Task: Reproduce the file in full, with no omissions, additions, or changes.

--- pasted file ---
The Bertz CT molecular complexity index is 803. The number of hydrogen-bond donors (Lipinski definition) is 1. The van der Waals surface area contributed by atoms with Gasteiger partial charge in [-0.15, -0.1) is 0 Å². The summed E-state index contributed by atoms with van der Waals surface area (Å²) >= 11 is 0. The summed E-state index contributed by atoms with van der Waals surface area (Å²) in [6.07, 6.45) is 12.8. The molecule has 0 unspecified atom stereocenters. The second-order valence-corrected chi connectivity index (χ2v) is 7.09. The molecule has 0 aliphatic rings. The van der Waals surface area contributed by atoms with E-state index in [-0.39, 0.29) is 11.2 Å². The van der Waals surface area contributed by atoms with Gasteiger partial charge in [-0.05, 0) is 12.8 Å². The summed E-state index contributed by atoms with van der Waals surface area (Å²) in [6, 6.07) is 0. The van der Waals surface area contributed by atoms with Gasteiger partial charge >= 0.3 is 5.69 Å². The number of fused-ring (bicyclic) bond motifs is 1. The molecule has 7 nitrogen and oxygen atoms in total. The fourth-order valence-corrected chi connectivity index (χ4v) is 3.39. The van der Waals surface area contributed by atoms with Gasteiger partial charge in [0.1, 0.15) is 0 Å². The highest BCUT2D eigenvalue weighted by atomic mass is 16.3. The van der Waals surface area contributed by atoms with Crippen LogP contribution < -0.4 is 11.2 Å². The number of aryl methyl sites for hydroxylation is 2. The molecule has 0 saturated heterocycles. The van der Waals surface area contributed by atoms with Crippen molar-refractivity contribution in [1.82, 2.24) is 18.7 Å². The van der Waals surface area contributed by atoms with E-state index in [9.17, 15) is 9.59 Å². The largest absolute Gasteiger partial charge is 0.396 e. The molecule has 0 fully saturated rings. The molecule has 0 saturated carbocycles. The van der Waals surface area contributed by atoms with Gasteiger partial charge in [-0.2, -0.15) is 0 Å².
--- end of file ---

The Bertz CT molecular complexity index is 803. The number of hydrogen-bond donors (Lipinski definition) is 1. The van der Waals surface area contributed by atoms with Gasteiger partial charge in [-0.15, -0.1) is 0 Å². The summed E-state index contributed by atoms with van der Waals surface area (Å²) >= 11 is 0. The summed E-state index contributed by atoms with van der Waals surface area (Å²) in [6.07, 6.45) is 12.8. The molecule has 0 unspecified atom stereocenters. The second-order valence-corrected chi connectivity index (χ2v) is 7.09. The molecule has 0 aliphatic rings. The van der Waals surface area contributed by atoms with E-state index in [-0.39, 0.29) is 11.2 Å². The van der Waals surface area contributed by atoms with Gasteiger partial charge in [-0.05, 0) is 12.8 Å². The summed E-state index contributed by atoms with van der Waals surface area (Å²) in [6, 6.07) is 0. The van der Waals surface area contributed by atoms with Gasteiger partial charge >= 0.3 is 5.69 Å². The number of fused-ring (bicyclic) bond motifs is 1. The molecule has 7 nitrogen and oxygen atoms in total. The fourth-order valence-corrected chi connectivity index (χ4v) is 3.39. The van der Waals surface area contributed by atoms with Gasteiger partial charge in [0.1, 0.15) is 0 Å². The highest BCUT2D eigenvalue weighted by atomic mass is 16.3. The van der Waals surface area contributed by atoms with Crippen LogP contribution < -0.4 is 11.2 Å². The number of aryl methyl sites for hydroxylation is 2. The molecule has 0 saturated heterocycles. The van der Waals surface area contributed by atoms with Crippen molar-refractivity contribution in [1.82, 2.24) is 18.7 Å². The van der Waals surface area contributed by atoms with E-state index in [9.17, 15) is 9.59 Å². The largest absolute Gasteiger partial charge is 0.396 e. The molecule has 0 fully saturated rings. The molecule has 0 saturated carbocycles. The van der Waals surface area contributed by atoms with Gasteiger partial charge in [-0.2, -0.15) is 0 Å².